Seaslugs - Part II. Sidegill slugs and Sap-sucking slugs
Seaslugs - Part II, I will introduce you to the next two in hierarchical sequence.
Seaslugs are indeed fascinating creatures and are a favorite for many photographers.
They do not move about very quickly at all, which is a characteristic that makes
them easy subjects to shoot. Often it is not the case of 'the one that got away',
but the case of 'Oh no! I have run out of film again!'. These can be quite addictive
subjects and there are even photographers out there only interested in opistobranchs
and nothing else. Yes, they are a very strange mob these underwater paparazzi.
Order Notaspidea - Sidegill slugs
slugs have enormous variations in body forms. One species in particular, Umbraculum
umbraculum, has a very hard external shell, though hardly sufficient for
the slug to withdraw into. Like their collective name refers to, these slugs'
gills are located between the mantle and the foot, usually on the right-hand
side. They are carnivores, feeding on sponges, ascidians and other invertebrates.
Members of the genera Pleurobranchaea have been known to feed on other
opisthobranchs and small fish. Most fish instantaneously spit out their notaspid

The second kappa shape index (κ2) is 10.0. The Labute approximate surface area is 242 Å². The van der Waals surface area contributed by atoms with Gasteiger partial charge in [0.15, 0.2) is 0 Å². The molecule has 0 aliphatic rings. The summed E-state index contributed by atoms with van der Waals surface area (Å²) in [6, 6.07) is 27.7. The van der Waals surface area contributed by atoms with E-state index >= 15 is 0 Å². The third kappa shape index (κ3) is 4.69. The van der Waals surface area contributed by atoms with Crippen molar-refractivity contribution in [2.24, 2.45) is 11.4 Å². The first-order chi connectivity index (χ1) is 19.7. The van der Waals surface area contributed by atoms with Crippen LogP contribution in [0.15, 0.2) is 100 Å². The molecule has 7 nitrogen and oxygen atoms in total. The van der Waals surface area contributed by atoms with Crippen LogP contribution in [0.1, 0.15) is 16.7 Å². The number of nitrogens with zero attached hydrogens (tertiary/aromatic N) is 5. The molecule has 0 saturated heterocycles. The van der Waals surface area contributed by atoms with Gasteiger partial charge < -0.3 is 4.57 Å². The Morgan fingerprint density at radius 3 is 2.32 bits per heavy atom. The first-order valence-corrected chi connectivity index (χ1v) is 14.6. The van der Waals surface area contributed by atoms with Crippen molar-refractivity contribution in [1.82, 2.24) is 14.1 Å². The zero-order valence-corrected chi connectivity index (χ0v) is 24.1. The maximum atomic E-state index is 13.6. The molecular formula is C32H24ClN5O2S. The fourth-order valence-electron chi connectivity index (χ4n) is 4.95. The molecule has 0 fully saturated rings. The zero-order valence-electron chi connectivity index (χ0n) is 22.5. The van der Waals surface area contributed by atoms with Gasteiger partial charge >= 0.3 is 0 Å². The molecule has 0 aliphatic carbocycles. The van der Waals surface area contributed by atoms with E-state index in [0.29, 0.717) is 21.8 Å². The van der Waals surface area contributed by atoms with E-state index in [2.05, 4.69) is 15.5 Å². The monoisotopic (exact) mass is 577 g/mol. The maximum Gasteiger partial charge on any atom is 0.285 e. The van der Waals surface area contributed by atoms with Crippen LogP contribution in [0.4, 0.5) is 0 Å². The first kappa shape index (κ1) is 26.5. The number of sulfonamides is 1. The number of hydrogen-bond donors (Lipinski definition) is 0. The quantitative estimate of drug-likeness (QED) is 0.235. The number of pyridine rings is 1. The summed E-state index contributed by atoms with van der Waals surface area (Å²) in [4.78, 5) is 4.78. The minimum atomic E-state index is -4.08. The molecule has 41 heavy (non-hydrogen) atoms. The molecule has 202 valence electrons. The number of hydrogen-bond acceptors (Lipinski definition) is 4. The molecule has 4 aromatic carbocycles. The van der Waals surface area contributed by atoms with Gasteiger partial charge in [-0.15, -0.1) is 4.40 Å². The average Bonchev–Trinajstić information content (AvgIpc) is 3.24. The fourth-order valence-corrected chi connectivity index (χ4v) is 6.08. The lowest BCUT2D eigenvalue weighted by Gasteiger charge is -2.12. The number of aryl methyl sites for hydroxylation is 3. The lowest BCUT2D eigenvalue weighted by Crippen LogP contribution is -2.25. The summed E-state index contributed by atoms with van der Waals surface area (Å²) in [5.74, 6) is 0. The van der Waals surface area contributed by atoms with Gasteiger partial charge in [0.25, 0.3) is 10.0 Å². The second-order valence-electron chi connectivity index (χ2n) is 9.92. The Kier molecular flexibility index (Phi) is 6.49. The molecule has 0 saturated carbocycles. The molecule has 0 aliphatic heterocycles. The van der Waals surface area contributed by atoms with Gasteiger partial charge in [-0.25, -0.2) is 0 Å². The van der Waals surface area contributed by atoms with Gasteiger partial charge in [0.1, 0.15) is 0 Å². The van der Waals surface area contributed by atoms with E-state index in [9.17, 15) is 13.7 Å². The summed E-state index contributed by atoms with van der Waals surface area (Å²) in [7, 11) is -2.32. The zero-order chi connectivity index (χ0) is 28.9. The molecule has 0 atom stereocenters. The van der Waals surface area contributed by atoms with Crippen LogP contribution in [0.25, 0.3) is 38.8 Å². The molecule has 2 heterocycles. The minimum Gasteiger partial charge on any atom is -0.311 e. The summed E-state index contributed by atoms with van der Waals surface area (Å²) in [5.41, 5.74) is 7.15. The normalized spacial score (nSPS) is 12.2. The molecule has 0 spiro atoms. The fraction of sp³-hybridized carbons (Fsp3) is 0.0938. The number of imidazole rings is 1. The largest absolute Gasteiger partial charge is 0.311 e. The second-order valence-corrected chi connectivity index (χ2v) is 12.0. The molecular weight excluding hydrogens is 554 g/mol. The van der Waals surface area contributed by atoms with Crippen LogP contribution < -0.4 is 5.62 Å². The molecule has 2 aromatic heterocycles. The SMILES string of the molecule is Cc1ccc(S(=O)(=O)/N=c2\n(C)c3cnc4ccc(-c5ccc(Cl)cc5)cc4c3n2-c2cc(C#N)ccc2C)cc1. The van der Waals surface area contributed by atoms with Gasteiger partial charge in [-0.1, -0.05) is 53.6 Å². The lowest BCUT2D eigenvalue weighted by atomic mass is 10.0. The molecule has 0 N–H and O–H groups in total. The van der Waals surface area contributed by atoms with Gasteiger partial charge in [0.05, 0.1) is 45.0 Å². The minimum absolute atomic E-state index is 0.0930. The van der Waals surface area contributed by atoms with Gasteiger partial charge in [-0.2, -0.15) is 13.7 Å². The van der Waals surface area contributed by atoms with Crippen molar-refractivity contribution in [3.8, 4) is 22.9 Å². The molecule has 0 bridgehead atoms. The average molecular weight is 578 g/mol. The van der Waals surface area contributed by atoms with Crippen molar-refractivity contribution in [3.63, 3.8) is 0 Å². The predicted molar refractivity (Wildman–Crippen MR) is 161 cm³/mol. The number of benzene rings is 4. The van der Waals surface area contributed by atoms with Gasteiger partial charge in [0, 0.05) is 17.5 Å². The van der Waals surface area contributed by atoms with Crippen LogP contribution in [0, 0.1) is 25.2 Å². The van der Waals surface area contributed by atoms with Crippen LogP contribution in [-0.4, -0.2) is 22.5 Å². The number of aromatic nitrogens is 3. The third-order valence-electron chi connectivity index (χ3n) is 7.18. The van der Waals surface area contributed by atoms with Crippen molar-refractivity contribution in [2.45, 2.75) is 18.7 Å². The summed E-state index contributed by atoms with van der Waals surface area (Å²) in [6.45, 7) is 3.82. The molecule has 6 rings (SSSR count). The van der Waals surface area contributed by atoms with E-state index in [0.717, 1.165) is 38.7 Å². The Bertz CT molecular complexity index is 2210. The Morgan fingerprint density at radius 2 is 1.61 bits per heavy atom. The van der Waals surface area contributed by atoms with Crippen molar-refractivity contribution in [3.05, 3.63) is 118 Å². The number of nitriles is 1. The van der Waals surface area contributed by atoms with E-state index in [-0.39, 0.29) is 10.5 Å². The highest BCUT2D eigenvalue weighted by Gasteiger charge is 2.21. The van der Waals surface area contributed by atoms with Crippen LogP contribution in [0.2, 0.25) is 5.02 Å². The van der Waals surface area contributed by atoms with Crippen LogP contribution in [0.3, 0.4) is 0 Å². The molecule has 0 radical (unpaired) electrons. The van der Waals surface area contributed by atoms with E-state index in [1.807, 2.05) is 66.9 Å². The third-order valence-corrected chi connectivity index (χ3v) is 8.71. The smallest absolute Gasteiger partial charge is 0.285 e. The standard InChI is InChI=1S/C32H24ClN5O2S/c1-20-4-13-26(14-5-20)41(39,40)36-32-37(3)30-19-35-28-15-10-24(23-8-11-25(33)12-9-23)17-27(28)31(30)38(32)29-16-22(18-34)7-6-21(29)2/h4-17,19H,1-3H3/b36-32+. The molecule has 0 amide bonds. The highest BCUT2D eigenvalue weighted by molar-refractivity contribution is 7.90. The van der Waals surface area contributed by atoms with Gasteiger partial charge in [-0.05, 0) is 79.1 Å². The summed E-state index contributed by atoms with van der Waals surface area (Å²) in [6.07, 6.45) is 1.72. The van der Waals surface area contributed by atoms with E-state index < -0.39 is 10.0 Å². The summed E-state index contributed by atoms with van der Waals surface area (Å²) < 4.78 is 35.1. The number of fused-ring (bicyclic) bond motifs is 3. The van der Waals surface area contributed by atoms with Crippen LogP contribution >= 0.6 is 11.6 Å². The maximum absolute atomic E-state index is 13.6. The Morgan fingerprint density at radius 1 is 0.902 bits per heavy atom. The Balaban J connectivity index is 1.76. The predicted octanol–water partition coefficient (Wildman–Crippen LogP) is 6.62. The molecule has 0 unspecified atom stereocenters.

prey, because many can exude sulphuric acid as a form of defence- quite a shock
to the unsuspecting finned creature. The gills are not readily visible. From
our personal experience, we generally came across Pleurobranchs during night
dives in Sydney, except Umbraculum umbraculum, which we often see in
Recommended dive sites: Sydney Harbour, Shark point, Clovelly pool, Thompson's Bay (a.k.a. Gordon's Bay), Bare Island, Kurnell, Oak Park, Shiprock.
Order Sacoglossa - Sap-sucking slugs
This order of slugs has so many beautiful representatives, though it seems
that many species are more at home in warm tropical waters. The body shapes
of sacoglossans vary as much as nudibranchs, some even have external characteristics
similar to aeolids, such as cerata. Although the sacoglossans' cerata-like appendages
do not contain the cnidosacs, which are the storage compartments for nematocysts
of the aeolids’ cnidarian prey. Sacoglossans are mainly herbivores with the
exception of a few species, which feed on eggs of other species of sea slugs.
They have extremely sharp teeth, perfectly evolved to pierce green algae, even
retaining the chloroplasts from these aquatic plants.
At this point in time I do not have any sacoglossan images readily scanned, so you can take a look at a couple of common species with the following links from a fantastic website www.seaslugforum.net
Some species of sacoglossans, however, have evolved branches of their gut that ramify throughout the body wall and contain plastids, which become the photosynthesising centre for the slug. In many cases these plastids are chloroplasts, but sacoglossans feeding on red and brown algae have also been reported to keep the plastids from these algae alive and operating.
Recommended dive sites: Camp Cove, Fairlight, Clifton Gardens, North Head, Chapel steps, Bondi, Shark Point, Gordon's Bay, Bare Island, Kurnell, Oak Park, Shiprock.
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